Latest Event Updates
Students are in the process of choosing their courses for the school year of 2017-2018. I recommend an online visit to eINFO for university entrance requirements (courses and averages):
All universities have an Open House during the March Break. I highly recommend these visits. Here are some for area universities:
Queen’s University: http://www.queensu.ca/admission/events/open-houses/march-break-open-house
U of Toronto: https://www.utm.utoronto.ca/march-break-open-house
The University of Waterloo will be hosting an evening for Grade 10 students and their parents on Thursday, February 23 from 6:30 – 8:30 PM. This is a great opportunity for grade 10 students who are thinking about attending any of Ontario’s universities. Information covered will include finding a program that is a good fit, navigating the application process, and financing post-secondary education.
Digital classroom tools like computers, tablets and smartphones offer exciting opportunities to deepen learning through creativity, collaboration and connection, but those very devices can also be distracting to students. Similarly, parents complain that when students are required to complete homework assignments online, it’s a challenge for students to remain on task. The ubiquity of digital technology in all realms of life isn’t going away, but if students don’t learn how to concentrate and shut out distractions, research shows they’ll have a much harder time succeeding in almost every area.
“It’s about using the devices smartly but having the capacity to concentrate as you need to, when you want to.”
Don’t leave it until the last minute. While some students do seem to thrive on last-minute ‘cramming’, it is widely accepted that for most of us, this is not the best way to approach an exam. Set out a timetable for your study. Write down how many exams you have and the days on which you have to sit them. Then organize your study accordingly. You may want to give some exams more study time than others, so find a balance that you feel comfortable with:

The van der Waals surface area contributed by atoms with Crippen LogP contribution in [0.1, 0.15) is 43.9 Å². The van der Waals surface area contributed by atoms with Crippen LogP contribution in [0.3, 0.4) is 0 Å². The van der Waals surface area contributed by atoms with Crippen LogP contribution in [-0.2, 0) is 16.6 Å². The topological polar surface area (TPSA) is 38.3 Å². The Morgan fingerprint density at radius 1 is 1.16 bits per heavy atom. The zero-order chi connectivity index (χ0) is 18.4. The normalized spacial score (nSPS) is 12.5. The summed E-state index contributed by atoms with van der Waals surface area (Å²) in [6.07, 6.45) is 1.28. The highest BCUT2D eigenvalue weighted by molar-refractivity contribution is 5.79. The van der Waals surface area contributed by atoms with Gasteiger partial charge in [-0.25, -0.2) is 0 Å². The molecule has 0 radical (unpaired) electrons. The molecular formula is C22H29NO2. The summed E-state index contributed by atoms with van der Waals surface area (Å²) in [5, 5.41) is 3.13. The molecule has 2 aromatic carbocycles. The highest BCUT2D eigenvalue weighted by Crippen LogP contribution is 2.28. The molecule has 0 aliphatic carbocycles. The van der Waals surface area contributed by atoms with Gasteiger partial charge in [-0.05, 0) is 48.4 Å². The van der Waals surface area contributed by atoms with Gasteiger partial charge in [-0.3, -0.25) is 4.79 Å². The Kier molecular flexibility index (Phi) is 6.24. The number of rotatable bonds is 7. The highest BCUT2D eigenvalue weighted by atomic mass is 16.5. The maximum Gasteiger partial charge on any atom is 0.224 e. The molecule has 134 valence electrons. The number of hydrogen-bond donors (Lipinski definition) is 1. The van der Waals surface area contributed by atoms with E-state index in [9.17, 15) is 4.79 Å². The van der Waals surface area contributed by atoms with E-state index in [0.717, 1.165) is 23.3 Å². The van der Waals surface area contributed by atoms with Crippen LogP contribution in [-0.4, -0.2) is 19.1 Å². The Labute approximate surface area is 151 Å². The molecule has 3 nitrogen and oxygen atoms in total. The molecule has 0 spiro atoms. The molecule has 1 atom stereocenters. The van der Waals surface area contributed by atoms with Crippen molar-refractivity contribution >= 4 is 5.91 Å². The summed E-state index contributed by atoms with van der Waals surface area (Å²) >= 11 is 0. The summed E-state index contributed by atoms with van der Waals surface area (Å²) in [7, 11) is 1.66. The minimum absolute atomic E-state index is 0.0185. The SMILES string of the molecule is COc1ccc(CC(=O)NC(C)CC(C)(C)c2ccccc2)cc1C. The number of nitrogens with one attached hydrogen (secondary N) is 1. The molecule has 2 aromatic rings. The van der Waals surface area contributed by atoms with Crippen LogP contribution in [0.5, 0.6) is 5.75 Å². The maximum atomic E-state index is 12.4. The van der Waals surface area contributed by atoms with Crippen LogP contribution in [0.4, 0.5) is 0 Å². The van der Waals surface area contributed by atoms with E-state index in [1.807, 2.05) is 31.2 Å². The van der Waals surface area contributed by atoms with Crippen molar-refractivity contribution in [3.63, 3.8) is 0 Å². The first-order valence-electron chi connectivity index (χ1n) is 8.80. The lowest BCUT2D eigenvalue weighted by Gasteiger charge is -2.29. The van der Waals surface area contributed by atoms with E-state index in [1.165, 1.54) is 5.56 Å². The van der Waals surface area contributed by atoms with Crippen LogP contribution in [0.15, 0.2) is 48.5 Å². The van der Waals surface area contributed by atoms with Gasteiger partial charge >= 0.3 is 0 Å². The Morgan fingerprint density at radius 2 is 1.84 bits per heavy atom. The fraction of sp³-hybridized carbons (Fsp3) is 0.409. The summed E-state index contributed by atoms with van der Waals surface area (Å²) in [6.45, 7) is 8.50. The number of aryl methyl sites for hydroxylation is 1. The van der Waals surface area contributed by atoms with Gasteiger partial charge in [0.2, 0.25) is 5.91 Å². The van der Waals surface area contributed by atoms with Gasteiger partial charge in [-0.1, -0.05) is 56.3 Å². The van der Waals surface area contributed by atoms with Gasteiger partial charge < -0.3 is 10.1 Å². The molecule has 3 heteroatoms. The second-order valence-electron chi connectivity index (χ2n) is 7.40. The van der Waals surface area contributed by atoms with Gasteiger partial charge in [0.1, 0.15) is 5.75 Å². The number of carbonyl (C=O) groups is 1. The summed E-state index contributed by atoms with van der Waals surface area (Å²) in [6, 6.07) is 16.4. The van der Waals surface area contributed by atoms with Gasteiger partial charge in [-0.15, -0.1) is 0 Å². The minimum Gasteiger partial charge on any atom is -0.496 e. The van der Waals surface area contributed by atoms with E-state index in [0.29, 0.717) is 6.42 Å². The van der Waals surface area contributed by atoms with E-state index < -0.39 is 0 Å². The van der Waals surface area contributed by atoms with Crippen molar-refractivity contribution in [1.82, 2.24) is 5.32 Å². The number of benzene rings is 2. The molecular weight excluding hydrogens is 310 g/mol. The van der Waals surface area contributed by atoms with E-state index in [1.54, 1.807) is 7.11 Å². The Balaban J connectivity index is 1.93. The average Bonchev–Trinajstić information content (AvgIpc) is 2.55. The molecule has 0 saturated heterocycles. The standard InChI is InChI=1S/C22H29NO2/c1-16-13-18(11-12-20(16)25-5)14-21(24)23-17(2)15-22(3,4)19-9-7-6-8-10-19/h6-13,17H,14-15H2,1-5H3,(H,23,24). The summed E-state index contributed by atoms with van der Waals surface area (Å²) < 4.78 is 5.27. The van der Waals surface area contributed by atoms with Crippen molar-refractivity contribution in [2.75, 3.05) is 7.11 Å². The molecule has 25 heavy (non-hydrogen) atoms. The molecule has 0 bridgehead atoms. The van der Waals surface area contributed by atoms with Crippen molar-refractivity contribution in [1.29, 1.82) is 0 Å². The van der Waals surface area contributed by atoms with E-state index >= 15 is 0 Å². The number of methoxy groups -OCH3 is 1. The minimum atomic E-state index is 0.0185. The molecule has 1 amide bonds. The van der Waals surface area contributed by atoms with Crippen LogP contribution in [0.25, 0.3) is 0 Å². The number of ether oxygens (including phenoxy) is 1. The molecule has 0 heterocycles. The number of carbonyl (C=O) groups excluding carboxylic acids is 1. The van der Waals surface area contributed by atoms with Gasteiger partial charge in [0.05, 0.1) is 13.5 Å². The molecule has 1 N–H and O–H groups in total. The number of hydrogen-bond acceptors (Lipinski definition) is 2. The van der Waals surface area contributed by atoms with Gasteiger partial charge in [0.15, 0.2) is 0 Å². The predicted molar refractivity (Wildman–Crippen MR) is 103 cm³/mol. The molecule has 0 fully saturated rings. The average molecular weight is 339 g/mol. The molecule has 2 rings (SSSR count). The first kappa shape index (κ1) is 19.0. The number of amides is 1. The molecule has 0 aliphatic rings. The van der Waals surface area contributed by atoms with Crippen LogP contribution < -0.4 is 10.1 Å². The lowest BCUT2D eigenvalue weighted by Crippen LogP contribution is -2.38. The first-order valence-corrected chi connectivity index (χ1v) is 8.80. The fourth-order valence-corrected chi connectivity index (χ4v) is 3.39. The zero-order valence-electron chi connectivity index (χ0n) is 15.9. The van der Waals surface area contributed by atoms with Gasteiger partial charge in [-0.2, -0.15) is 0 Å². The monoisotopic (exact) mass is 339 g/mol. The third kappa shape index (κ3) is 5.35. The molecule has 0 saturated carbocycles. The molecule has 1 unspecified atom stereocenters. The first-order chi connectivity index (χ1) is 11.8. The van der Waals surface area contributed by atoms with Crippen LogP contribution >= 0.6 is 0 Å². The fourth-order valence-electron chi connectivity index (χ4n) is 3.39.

- Have you identified the exam specifics (format of questions, time allowed, content to be tested)
- Have you organized your textbook notes and lecture notes (sequenced, stapled, in piles or folders)
- Have you integrated / cross-referenced your textbook notes with your class notes
- Have you tried to draw diagrams or mind maps to explain difficult concepts
- Have you determined if there is content that you need more help understanding
- Have you tried to explain the content from your notes in your own words and out loud if possible
- Have you practised solving the problem-type questions
- Have you found sample questions (from other textbooks or websites) that could be asked on the exam
- Have you tried making flash cards or using mnemonics, acronyms, analogies, etc. to recall content
- Have you tried to teach someone else the material that you are studying
- Have you constructed a practice exam for the content that will be studied
- Have you determined when is your best time of day to study
- Have you determined a good location for successful studying
- Have you tried to review your textbook and lecture notes regularly
It’s not always easy to know when we’re in the presence of “genius.” In part, that’s because we barely agree on what it means. In Roman times, genius was not something you achieved but rather an animating spirit that adhered itself to people and places. In the 18th century, Romantics gave genius its modern meaning: Someone with special, almost divine abilities. Today, we’re quick to anoint a “marketing genius” or a “political genius,” oblivious to the fact that true genius requires no such modification. In truth, real geniuses transcend the confines of their particular domains. They inspire and awe. Which is precisely why we should use the word sparingly, lest it lose some of its magic. That’s not the only misconception.
Read the rest of Eric Weiner’s article: https://www.washingtonpost.com/opinions/five-myths-about-genius/2016/10/21/ffecc73c-96e0-11e6-9b7c-57290af48a49_story.html?utm_term=.5369ada4f0b1
INTEG 10 is a seminar on transdisciplinary topics and integrative practices which are of special interest to Knowledge Integration students. This is the “living room” of the program; a place where ideas come together.
We welcome friends and visitors!
Each session features a different guest speaker and is open to all students, faculty, staff, alumni and members of the public. We encourage sparkling and lively discussion between speakers and audience members.
The SHAD experience is a lifelong experience and begins with our month-long summer program, which will show you what you can achieve if you think big and pursue your extraordinary potential.
Each year, top-performing Grades 10, 11 and 12 students or the international equivalent, compete for a place in the month-long program, which is focused on STEAM (science, technology, engineering, arts & math) disciplines. Approximately 700 students are accepted annually to participate and live in-residence on one of our host university campuses across Canada during the July program.
SHAD provides the unique opportunity to explore a university campus while still in high school, and experience higher learning in a supportive yet challenging environment. Included are lectures, seminars and workshops, presentations by industry leaders, working in teams to simulate a ‘startup’ project, and recreational activities.